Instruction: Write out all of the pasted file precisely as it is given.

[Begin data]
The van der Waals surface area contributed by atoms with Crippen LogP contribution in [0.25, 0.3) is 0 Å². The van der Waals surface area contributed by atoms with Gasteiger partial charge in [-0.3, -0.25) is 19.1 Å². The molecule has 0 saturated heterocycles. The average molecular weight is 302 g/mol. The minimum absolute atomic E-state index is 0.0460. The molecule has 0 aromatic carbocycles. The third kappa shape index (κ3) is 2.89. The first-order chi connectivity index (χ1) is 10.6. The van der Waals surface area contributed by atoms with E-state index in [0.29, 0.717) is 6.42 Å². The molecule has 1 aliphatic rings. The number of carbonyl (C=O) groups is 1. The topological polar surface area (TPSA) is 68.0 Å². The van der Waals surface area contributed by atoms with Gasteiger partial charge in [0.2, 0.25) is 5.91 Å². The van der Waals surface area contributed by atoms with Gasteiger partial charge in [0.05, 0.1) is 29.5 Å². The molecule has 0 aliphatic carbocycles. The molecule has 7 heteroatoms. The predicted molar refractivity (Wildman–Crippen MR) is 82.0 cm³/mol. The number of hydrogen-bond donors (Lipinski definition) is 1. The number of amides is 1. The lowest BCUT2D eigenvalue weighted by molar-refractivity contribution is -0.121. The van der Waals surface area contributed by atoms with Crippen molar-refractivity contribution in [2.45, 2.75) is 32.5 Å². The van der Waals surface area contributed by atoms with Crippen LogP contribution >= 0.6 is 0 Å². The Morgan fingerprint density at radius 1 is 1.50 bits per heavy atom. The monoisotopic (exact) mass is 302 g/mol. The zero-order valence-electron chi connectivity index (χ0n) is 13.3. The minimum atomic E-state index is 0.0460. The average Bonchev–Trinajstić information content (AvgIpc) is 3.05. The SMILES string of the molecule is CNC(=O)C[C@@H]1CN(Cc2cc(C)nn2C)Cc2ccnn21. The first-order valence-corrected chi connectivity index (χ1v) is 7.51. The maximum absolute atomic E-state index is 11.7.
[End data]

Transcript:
The van der Waals surface area contributed by atoms with Crippen LogP contribution in [0.25, 0.3) is 0 Å². The van der Waals surface area contributed by atoms with Gasteiger partial charge in [-0.3, -0.25) is 19.1 Å². The molecule has 0 saturated heterocycles. The average molecular weight is 302 g/mol. The minimum absolute atomic E-state index is 0.0460. The molecule has 0 aromatic carbocycles. The third kappa shape index (κ3) is 2.89. The first-order chi connectivity index (χ1) is 10.6. The van der Waals surface area contributed by atoms with E-state index in [0.29, 0.717) is 6.42 Å². The molecule has 1 aliphatic rings. The number of carbonyl (C=O) groups is 1. The topological polar surface area (TPSA) is 68.0 Å². The van der Waals surface area contributed by atoms with Gasteiger partial charge in [0.2, 0.25) is 5.91 Å². The van der Waals surface area contributed by atoms with Gasteiger partial charge in [0.05, 0.1) is 29.5 Å². The molecule has 0 aliphatic carbocycles. The molecule has 7 heteroatoms. The predicted molar refractivity (Wildman–Crippen MR) is 82.0 cm³/mol. The number of hydrogen-bond donors (Lipinski definition) is 1. The number of amides is 1. The lowest BCUT2D eigenvalue weighted by molar-refractivity contribution is -0.121. The van der Waals surface area contributed by atoms with Crippen molar-refractivity contribution in [2.45, 2.75) is 32.5 Å². The van der Waals surface area contributed by atoms with Crippen LogP contribution >= 0.6 is 0 Å². The Morgan fingerprint density at radius 1 is 1.50 bits per heavy atom. The monoisotopic (exact) mass is 302 g/mol. The zero-order valence-electron chi connectivity index (χ0n) is 13.3. The minimum atomic E-state index is 0.0460. The average Bonchev–Trinajstić information content (AvgIpc) is 3.05. The SMILES string of the molecule is CNC(=O)C[C@@H]1CN(Cc2cc(C)nn2C)Cc2ccnn21. The first-order valence-corrected chi connectivity index (χ1v) is 7.51. The maximum absolute atomic E-state index is 11.7.